| 10:01 pm on Dec 6, 2006 (gmt 0)|
What you can do might depend on a) the country where you live or operate your business; b) the country where the person who copied your work lives or does business. Each country has its own version of protection and its own enforcement procedures.
If you both are in the USA you might want to read what the [url= [Copyright.gov]U.S....] copyright office[/url] has to say about protecting your rights.
There are many issues involved, including your ability to copyright "a list", so the best advice would be to contact a lawyer who practices in a location near to where your adversary lives.
You might also want to do a bit of reading about filing a DMCA notice with the major search engines. (Digital Millenium Copyright Act - I think . . I should know off the top of my head but my head it cold from the recent temperature drop in New Jersey.)
| 10:17 pm on Dec 6, 2006 (gmt 0)|
>>cold from the recent temperature drop in New Jersey.
That is a funny one. :)
If I remember correctly - and could be mistaken - data itself can't be copyrighted but the presentation of the data can be.
| 6:42 am on Dec 7, 2006 (gmt 0)|
most of them are outside US. The problem is that they have nothing to lose. and getting a lawyer involve wouldn't be worth it. yea you should hundreds of hours only to have someone take it in 10 mins.
| 6:24 pm on Dec 7, 2006 (gmt 0)|
Presumably they are doing it to profit in some way. Follow the money: File your complaint with whomever is helping them to monetarize their thieving - Adsense, YahooSM, affiliate program, etc. - since the source of the money is also profiting from the wrongful act.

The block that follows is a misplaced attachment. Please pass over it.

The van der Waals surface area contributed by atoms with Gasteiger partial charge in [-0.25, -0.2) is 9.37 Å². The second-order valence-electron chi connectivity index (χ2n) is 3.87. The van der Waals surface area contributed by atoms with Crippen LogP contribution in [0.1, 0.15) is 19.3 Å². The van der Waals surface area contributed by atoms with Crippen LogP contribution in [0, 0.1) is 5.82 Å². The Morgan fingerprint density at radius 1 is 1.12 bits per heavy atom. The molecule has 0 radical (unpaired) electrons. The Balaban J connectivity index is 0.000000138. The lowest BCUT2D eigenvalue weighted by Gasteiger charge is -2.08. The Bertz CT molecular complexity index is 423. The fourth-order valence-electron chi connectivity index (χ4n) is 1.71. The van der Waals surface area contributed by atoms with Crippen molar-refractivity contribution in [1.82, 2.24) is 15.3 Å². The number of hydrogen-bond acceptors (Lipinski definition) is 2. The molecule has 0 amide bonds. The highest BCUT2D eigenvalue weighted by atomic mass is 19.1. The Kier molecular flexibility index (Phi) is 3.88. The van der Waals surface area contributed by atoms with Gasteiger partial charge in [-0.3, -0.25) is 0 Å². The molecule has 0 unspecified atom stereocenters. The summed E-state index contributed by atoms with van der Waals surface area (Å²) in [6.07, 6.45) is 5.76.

Knock out the profit and chances are you will also knock out the website from the SERPs and rightfully put an end to their profits and a (small) hurt on the thief too.
| 7:18 pm on Dec 8, 2006 (gmt 0)|
I've had the same problem, many times. Here's what to do...
1. Contact the site owner and email or mail them a "Cease and Desist" letter. Worth a try, but likely their domain contact info is incorrect and they'll ignore your email.
2. Contact their hosting company and send the host a "Cease and Desist" letter. While the host is required to shut the website down, the site owners might be inclined to put it back up with a different host.
3. Send the major search engines a DMCA complaint. Each search engine has a department to handle these complaints. Carefully read each search engines instructions, and file your complaint. The search engines will investigate and remove the infinging site from the search listings. While the site may remain up and running, they won't be listed at any of the search engines so you won't need to worry about duplicate content from the infringing site.
| 8:25 pm on Dec 8, 2006 (gmt 0)|
|but likely their domain contact info is incorrect and they'll ignore your email. |
You have another option if the contact info is not correct. If the phone number doesn't work, the email bounces and the postal 'certified' letter is returned, report the domain to the registrar to have it suspended pending contact info verification.
Yeah, this is an ugly approach but if they want to hide their info, they can use the private registration features. Depending on the registrar, this can be an extremely useful tactic.